Alright, I'm totally biased. I can't even pretend I'm not in this case and normally I try to be pretty objective. The good points, it's a styley original film that look pretty and gritty and reflect the environment of underground music along with the beauty that the scene contains. The quotes are reflective of the drug induced artistry or the personal reflective character of all the people protrayed. Some characters you will like, some will strike you as just plain odd, but all are compelling in some way or another.
This is where my aesthetic diverges from the film makers, and probably why I'm totally biased. I'm not saying that my aesthetic is better or whatever, just different. I think that the movie got off to a great start, but I started losing it. Too much time was given to bands that didn't have compelling music while their personalities were what drove the scene. And at other times there wasn't enough live footage to keep me interested when the band couldn't either communicate their ideas effectively or their ideas just weren't that interesting to begin with...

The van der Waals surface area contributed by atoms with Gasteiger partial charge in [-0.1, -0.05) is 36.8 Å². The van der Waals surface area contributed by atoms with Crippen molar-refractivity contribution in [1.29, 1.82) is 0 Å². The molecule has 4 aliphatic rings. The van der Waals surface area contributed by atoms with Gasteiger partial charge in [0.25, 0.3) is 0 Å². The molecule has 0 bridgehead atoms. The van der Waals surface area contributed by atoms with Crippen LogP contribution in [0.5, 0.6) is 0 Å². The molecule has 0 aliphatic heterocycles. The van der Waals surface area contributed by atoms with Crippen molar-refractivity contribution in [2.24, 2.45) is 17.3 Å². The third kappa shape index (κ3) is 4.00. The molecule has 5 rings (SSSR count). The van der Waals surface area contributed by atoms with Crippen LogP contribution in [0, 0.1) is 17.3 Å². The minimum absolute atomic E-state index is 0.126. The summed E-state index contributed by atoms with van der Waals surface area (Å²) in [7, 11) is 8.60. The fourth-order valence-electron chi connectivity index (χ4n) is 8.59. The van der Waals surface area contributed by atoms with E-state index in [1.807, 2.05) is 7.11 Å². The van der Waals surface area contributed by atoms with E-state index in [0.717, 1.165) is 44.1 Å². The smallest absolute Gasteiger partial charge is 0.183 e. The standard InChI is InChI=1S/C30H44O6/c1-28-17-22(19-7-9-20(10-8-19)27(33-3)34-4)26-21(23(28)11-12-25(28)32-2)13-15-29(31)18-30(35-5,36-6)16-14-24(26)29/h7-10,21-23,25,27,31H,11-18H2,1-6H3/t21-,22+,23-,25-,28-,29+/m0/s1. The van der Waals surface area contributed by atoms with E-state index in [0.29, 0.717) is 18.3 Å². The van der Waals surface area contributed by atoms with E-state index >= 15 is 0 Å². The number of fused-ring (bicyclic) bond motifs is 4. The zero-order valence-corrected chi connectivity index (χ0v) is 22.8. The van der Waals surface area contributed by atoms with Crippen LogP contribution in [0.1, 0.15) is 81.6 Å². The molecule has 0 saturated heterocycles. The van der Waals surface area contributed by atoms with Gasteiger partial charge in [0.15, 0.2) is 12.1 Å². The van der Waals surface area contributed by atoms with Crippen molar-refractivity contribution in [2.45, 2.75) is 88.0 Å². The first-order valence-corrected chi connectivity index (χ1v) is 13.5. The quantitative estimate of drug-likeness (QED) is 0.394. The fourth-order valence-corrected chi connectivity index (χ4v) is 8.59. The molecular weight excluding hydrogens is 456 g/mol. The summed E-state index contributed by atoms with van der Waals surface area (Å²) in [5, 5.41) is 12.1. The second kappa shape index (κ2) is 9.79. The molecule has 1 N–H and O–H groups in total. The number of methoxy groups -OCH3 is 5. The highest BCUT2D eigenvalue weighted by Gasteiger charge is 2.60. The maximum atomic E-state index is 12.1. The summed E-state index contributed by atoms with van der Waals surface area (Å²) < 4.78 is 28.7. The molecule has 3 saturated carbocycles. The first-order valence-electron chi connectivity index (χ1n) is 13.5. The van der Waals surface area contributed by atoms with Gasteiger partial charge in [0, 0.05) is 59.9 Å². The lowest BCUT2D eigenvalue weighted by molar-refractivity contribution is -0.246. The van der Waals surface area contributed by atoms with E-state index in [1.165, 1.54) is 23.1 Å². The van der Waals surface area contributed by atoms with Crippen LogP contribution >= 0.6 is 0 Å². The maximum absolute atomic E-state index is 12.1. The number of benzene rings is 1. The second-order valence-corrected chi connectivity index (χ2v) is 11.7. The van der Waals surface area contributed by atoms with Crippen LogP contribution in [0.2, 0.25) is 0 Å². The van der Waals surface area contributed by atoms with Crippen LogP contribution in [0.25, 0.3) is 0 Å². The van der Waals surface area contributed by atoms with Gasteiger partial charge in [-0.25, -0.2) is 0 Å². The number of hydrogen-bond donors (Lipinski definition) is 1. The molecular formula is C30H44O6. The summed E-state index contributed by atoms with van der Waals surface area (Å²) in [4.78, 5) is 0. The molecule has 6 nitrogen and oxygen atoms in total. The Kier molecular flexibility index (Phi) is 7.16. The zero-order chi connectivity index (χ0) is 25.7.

All told however. It was a worthwhile film for the documentary fans, and it was well executed. As one that can relate to the difficulties of creating a documentary about the subject and making it both artistically interesting and accessible, I feel that the director was walking a tightrope and did the best he could with no major falls.
It scores nothing on the dancing monkey scale, but I'll give it a 7 out of 10 with a bonus point for having great bands involved, and a great conceptual seed (a John Cassavetes quote).
Site link: Songs for Cassavetes homepage